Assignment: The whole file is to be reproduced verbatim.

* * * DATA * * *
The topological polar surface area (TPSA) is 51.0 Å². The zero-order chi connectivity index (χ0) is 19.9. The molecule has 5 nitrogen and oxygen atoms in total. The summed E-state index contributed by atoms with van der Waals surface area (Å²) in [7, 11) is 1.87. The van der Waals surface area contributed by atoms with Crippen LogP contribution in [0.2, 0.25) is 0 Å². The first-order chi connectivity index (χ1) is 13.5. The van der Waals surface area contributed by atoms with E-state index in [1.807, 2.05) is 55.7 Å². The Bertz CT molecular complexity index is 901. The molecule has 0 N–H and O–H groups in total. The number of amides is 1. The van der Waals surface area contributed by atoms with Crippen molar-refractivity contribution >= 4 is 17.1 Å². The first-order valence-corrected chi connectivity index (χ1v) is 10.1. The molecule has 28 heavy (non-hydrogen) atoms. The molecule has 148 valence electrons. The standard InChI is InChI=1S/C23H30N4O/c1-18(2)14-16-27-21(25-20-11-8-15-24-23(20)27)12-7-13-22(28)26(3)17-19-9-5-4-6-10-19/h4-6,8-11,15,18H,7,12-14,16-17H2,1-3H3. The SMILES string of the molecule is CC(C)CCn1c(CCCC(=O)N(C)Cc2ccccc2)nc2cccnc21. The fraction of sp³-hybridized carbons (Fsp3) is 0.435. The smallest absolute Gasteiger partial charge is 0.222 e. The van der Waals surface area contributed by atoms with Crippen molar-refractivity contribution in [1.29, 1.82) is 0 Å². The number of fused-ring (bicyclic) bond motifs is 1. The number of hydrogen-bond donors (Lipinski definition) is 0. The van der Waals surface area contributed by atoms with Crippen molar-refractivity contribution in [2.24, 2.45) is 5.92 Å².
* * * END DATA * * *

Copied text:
The topological polar surface area (TPSA) is 51.0 Å². The zero-order chi connectivity index (χ0) is 19.9. The molecule has 5 nitrogen and oxygen atoms in total. The summed E-state index contributed by atoms with van der Waals surface area (Å²) in [7, 11) is 1.87. The van der Waals surface area contributed by atoms with Crippen LogP contribution in [0.2, 0.25) is 0 Å². The first-order chi connectivity index (χ1) is 13.5. The van der Waals surface area contributed by atoms with E-state index in [1.807, 2.05) is 55.7 Å². The Bertz CT molecular complexity index is 901. The molecule has 0 N–H and O–H groups in total. The number of amides is 1. The van der Waals surface area contributed by atoms with Crippen molar-refractivity contribution >= 4 is 17.1 Å². The first-order valence-corrected chi connectivity index (χ1v) is 10.1. The molecule has 28 heavy (non-hydrogen) atoms. The molecule has 148 valence electrons. The standard InChI is InChI=1S/C23H30N4O/c1-18(2)14-16-27-21(25-20-11-8-15-24-23(20)27)12-7-13-22(28)26(3)17-19-9-5-4-6-10-19/h4-6,8-11,15,18H,7,12-14,16-17H2,1-3H3. The SMILES string of the molecule is CC(C)CCn1c(CCCC(=O)N(C)Cc2ccccc2)nc2cccnc21. The fraction of sp³-hybridized carbons (Fsp3) is 0.435. The smallest absolute Gasteiger partial charge is 0.222 e. The van der Waals surface area contributed by atoms with Crippen molar-refractivity contribution in [1.29, 1.82) is 0 Å². The number of fused-ring (bicyclic) bond motifs is 1. The number of hydrogen-bond donors (Lipinski definition) is 0. The van der Waals surface area contributed by atoms with Crippen molar-refractivity contribution in [2.24, 2.45) is 5.92 Å².